Siddapura: Concerned at the increasing instances of elephant-human conflict, the Forest Department, for the first time in Kodagu, has put radio collars on elephants to study their migration patterns.
The Department has decided to put radio collars on selected elephants so that their migration patterns can be studied. An analysis of their movements will help in avoiding human-elephant conflict that results in deaths of humans and damage to crops, said Department officials.
Accordingly, over six elephants that usually enter coffee estates and fields have been radio-collared in places including Virajpet, Madikeri, Kushalnagar, Maldare, Ammathi & Pollibetta. These areas have witnessed increased elephant attacks in the recent past.
The collars were fitted on the wild pachyderms with the help of tamed elephants including Bhima, Abhimanyu and Krishna. Last time, over four collars were fitted on the elephants and the Department staff was able to successfully track the elephant movements and prevented them from entering the human habitats.
Department officials said that radio collars could further strengthen the elephant corridor management strategy. It could also become an early warning system for villagers in order to avoid conflict with elephants as the collars could provide real-time information. Radio-collaring of animals is a tried and tested method of studying free-ranging wild animals that has been in practice for several decades. It is primarily used for tracking the movement and activity patterns of the tagged animal, with the signals being sent to a handheld device or to a computer via a satellite.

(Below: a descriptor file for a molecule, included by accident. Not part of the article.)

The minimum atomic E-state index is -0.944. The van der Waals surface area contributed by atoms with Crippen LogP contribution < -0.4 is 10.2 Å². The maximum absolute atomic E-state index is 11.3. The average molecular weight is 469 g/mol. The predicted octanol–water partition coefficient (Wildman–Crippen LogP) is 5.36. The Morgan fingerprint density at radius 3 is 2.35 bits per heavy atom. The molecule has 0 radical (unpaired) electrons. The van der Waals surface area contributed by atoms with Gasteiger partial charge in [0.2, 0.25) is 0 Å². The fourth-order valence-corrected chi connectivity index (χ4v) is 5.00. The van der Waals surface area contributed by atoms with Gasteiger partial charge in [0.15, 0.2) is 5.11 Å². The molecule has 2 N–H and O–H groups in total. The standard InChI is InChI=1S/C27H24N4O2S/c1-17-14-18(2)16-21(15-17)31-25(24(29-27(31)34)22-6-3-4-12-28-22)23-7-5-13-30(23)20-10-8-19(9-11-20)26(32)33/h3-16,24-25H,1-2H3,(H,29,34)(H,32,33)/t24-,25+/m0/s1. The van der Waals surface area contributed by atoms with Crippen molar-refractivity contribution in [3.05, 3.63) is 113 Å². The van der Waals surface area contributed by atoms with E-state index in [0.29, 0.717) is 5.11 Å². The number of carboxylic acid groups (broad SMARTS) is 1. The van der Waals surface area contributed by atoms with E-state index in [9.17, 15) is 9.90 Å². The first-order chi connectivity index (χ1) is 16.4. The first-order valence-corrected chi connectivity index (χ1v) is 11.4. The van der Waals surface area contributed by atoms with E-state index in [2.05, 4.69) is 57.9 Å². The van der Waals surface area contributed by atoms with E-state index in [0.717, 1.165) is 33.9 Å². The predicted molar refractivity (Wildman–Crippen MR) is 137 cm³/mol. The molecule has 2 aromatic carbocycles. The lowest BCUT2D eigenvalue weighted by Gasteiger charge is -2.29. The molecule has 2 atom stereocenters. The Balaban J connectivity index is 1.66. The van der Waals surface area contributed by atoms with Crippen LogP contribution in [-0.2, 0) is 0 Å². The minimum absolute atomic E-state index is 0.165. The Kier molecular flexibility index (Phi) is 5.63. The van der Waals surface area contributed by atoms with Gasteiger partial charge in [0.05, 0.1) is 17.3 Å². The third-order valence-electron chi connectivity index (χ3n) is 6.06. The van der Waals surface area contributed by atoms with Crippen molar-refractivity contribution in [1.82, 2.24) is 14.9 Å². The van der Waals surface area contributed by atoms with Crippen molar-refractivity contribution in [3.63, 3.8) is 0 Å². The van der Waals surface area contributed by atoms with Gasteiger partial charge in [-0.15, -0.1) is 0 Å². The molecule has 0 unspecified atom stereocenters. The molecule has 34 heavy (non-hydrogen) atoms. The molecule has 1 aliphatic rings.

It is often the only method that is available for studying the movement and activity patterns of a secretive species like the tiger or a wide-ranging species like the elephant. Information obtained from the use of radio telemetry is of high scientific and conservation value. The GPS-enabled radio collars will provide updates in real-time about the location of a herd and help track them within the State as well as during migration. A tool embedded in the collar will send signals 24X7.
“Once we receive signals on the presence of the elephant herd near human habitation, the ground-level Rapid Response Team of the Dept. will be alerted on their mobile phones so that they can rush to the place and launch an operation to drive elephants back into the woods,” said District Forest Officer Maria Kristhu Raj.
The kumkis (tamed elephants) will infiltrate the herd and scatter the elephants. When the female leader is isolated, the experts perched on the nearest kumki will shoot her with a dart loaded with a tranquilizing drug called xylazine. The dosage will be decided according to the size and strength of the matriarch. “After being hit, the elephant will walk like it is intoxicated for 10 minutes and then it will fall asleep. So, our men have a window of about 40 minutes to put the radio collar on the elephant,” he explained.
“In the 40 minutes the animal was under sedation, the team fixed the radio collar and activated it. Soon, veterinarians injected a drug to revive it. The entire operation was over in 50 minutes and the animal started heading back into the forests,” the DFO added.
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